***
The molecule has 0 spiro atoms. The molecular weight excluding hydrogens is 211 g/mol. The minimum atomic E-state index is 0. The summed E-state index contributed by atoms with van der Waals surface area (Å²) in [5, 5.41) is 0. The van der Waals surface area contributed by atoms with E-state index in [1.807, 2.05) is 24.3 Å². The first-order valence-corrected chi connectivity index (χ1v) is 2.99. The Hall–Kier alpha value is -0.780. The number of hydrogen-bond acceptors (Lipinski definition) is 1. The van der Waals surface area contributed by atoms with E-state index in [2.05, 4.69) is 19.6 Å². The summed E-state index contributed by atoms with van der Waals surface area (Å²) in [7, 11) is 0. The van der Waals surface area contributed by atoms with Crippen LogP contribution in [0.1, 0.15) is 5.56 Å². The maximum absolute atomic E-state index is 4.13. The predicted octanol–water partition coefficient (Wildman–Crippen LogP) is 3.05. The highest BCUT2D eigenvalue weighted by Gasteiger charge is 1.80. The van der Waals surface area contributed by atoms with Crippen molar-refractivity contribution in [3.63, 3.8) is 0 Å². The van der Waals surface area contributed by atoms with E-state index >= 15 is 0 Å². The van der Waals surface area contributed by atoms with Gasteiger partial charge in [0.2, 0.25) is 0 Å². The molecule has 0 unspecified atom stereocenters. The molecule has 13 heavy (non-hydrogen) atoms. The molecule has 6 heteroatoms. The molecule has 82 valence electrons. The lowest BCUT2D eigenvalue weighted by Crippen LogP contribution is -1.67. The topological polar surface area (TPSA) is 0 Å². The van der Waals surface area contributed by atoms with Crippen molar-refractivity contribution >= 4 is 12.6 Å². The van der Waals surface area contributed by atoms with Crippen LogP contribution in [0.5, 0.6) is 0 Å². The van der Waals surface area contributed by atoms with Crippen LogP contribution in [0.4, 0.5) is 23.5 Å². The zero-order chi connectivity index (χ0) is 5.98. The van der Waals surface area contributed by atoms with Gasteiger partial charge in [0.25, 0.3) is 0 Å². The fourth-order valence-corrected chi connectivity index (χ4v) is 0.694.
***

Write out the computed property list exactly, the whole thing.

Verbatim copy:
The molecule has 0 spiro atoms. The molecular weight excluding hydrogens is 211 g/mol. The minimum atomic E-state index is 0. The summed E-state index contributed by atoms with van der Waals surface area (Å²) in [5, 5.41) is 0. The van der Waals surface area contributed by atoms with E-state index in [1.807, 2.05) is 24.3 Å². The first-order valence-corrected chi connectivity index (χ1v) is 2.99. The Hall–Kier alpha value is -0.780. The number of hydrogen-bond acceptors (Lipinski definition) is 1. The van der Waals surface area contributed by atoms with E-state index in [2.05, 4.69) is 19.6 Å². The summed E-state index contributed by atoms with van der Waals surface area (Å²) in [7, 11) is 0. The van der Waals surface area contributed by atoms with Crippen LogP contribution in [0.1, 0.15) is 5.56 Å². The maximum absolute atomic E-state index is 4.13. The predicted octanol–water partition coefficient (Wildman–Crippen LogP) is 3.05. The highest BCUT2D eigenvalue weighted by Gasteiger charge is 1.80. The van der Waals surface area contributed by atoms with Crippen molar-refractivity contribution in [3.63, 3.8) is 0 Å². The van der Waals surface area contributed by atoms with E-state index >= 15 is 0 Å². The van der Waals surface area contributed by atoms with Gasteiger partial charge in [0.2, 0.25) is 0 Å². The molecule has 0 unspecified atom stereocenters. The molecule has 13 heavy (non-hydrogen) atoms. The molecule has 6 heteroatoms. The molecule has 82 valence electrons. The lowest BCUT2D eigenvalue weighted by Crippen LogP contribution is -1.67. The topological polar surface area (TPSA) is 0 Å². The van der Waals surface area contributed by atoms with Crippen molar-refractivity contribution >= 4 is 12.6 Å². The van der Waals surface area contributed by atoms with Crippen LogP contribution in [0.5, 0.6) is 0 Å². The van der Waals surface area contributed by atoms with Crippen LogP contribution in [0.4, 0.5) is 23.5 Å². The zero-order chi connectivity index (χ0) is 5.98. The van der Waals surface area contributed by atoms with Gasteiger partial charge in [0.25, 0.3) is 0 Å². The fourth-order valence-corrected chi connectivity index (χ4v) is 0.694.